In "Captain America: Civil War," Anthony Mackie reprises the role of Sam Wilson, aka the winged superhero Falcon, for the third time. The actor would like you to know that the big scene everyone will be talking about - a massive superhero brawl on the tarmac of the Leipzig airport in Germany - might be a blast to watch, but it was miserable to shoot.
Brothers Jeff and Michael Zimbalist, noted documentary filmmakers, tackle their first narrative feature film in "Pele: Birth of a Legend," about legendary Brazilian soccer star and "Athlete of the Century" Pele. While the format may be new, the subject matter certainly is not: They know the worlds of both Brazil and soccer, from their excellent documentaries "Favela Rising" and "The Two Escobars," and are therefore a natural choice to bring Pele's early years to the screen.
Ratings by the Motion Picture Association of America are: (G) for general audiences; (PG) parental guidance urged because of material possibly unsuitable for children; (PG-13) parents are strongly cautioned to give guidance for attendance of children younger than 13; (R) restricted, younger than 17 admitted only with parent or adult guardian; (NC-17) no one 17 and younger admitted.
Straightforwardly shot but astute in the way it captures the texture of the friendships at its center, the documentary "Oriented" offers a peek into the lives of three gay Palestinians in their 20s who live and work in Israel.
Actor Michael Douglas says the winning posters in a global competition to commemorate the first U.N. General Assembly resolution 70 years ago calling for the abolition of nuclear weapons "instantly create a universal message of peace."
Nothing quite captures the spirit of leaving our parkas behind and gearing up for summer like a list of reasons why you should spend your nights inside. But the movies slated to be released this summer boast an array of sequels, reboots and adaptations. And while we're all for going outside and enjoying the sun, here are 18 reasons to consider some nights indoors, listed in order of how excited we are about them.
The solemn, wrecking-ball mediocrity that was "Batman v Superman: Dawn of Justice" made either too much or not enough of its key themes: collateral damage; vigilante excess and the ethics of peacekeeping through extreme force; as, more to the marketing point, the bloodsport appeal of should-be crime-fighting allies beating the hell out of each other for what seemed like several days. Those bullet points return, to far livelier and more satisfying results, in "Captain America: Civil War," the latest Marvel Studios exercise in ensemble superheroism and the fine art of making big piles of money.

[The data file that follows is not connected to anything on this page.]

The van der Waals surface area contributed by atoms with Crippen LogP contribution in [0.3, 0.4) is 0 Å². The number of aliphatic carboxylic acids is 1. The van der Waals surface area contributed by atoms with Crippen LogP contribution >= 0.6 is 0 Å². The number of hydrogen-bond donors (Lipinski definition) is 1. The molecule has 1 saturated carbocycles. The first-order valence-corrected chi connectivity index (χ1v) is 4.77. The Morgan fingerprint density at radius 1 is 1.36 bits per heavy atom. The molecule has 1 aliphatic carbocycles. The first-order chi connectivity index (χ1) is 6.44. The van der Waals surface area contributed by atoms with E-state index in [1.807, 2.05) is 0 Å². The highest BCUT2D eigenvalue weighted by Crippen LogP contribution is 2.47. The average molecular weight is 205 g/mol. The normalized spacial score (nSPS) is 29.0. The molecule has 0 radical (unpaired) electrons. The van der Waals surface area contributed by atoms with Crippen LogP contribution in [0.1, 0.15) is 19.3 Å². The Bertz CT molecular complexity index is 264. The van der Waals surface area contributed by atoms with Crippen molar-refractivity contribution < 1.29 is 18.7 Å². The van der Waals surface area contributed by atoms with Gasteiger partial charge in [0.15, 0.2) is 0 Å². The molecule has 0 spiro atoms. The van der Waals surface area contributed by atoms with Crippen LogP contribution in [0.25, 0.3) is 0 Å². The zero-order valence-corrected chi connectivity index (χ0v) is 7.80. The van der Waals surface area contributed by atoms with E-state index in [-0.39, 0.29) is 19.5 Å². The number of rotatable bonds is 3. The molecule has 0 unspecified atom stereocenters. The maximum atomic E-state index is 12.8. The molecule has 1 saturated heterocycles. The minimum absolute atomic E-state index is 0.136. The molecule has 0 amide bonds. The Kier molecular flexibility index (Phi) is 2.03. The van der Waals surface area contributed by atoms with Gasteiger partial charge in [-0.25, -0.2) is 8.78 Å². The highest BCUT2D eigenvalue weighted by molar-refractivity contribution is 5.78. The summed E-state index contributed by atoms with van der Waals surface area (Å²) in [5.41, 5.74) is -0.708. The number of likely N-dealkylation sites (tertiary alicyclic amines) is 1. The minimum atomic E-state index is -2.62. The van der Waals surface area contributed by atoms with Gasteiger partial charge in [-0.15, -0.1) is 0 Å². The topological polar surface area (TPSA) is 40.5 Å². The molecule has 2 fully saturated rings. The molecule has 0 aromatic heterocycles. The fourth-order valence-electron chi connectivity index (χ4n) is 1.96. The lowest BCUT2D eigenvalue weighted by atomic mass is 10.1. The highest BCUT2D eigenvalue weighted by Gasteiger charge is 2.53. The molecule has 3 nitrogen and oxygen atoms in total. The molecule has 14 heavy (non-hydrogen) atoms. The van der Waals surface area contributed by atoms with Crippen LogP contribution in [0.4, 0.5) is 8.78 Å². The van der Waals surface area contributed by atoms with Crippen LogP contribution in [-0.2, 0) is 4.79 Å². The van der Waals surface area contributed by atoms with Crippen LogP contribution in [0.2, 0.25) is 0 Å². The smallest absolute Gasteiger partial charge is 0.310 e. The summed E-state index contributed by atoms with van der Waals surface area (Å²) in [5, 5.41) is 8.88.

Someone once described it this way: Morals are about the differences between right and wrong; ethics concern the conflict between two rights. Good dramatists in any medium exploit that conflict, fruitfully, and the most vivid example on screen at the moment is provided by the sharp, unpredictable Iranian drama "Fireworks Wednesday."
During a week in which the eyes of the nation were focused on NASA's first moon landing, a tragic drama played out on a tiny Massachusetts island that would have political ramifications for decades to follow.
A legal tussle over copyrights to photos from the 1950s onward shot by a Chicago nanny profiled in an Oscar-nominated documentary appeared close to a resolution Tuesday — though a dispute about who is Vivian Maier's rightful heir remains unresolved.
The most impressive superpower on display in "Captain America: Civil War" isn't Tony Stark flying in a tin suit or Steve Rogers throwing a hefty shield like a Frisbee. It's the whole team's ability to give an escapist comic book movie an intelligent sense of connection to life in the modern world.
Ads for the new film "Keanu," which combines kitten cuteness and gangster hardness, proclaim it as coming "from the visionary minds of Key and Peele." That would be Keegan-Michael Key and Jordan Peele, stars of Comedy Central's sketch television show "Key & Peele," which concluded its fifth and final season in 2015 after having grown to have an unexpected cultural impact that garnered fans including President Barack Obama for their on-point sketches on masculinity, identity and race.
The roster of stars and directors in "Rio, I Love You," an omnibus of shorts set in and celebrating the Brazilian city, is impressive. John Turturro, Emily Mortimer, Vincent Cassell, Vanessa Paradis, Harvey Keitel, Fernanda Montenegro in front of the camera. Turturro, Stephan Elliott, Paolo Sorrentino, Fernando Meirelles, Nadine Labaki, writer Guillermo Arriaga and others behind it.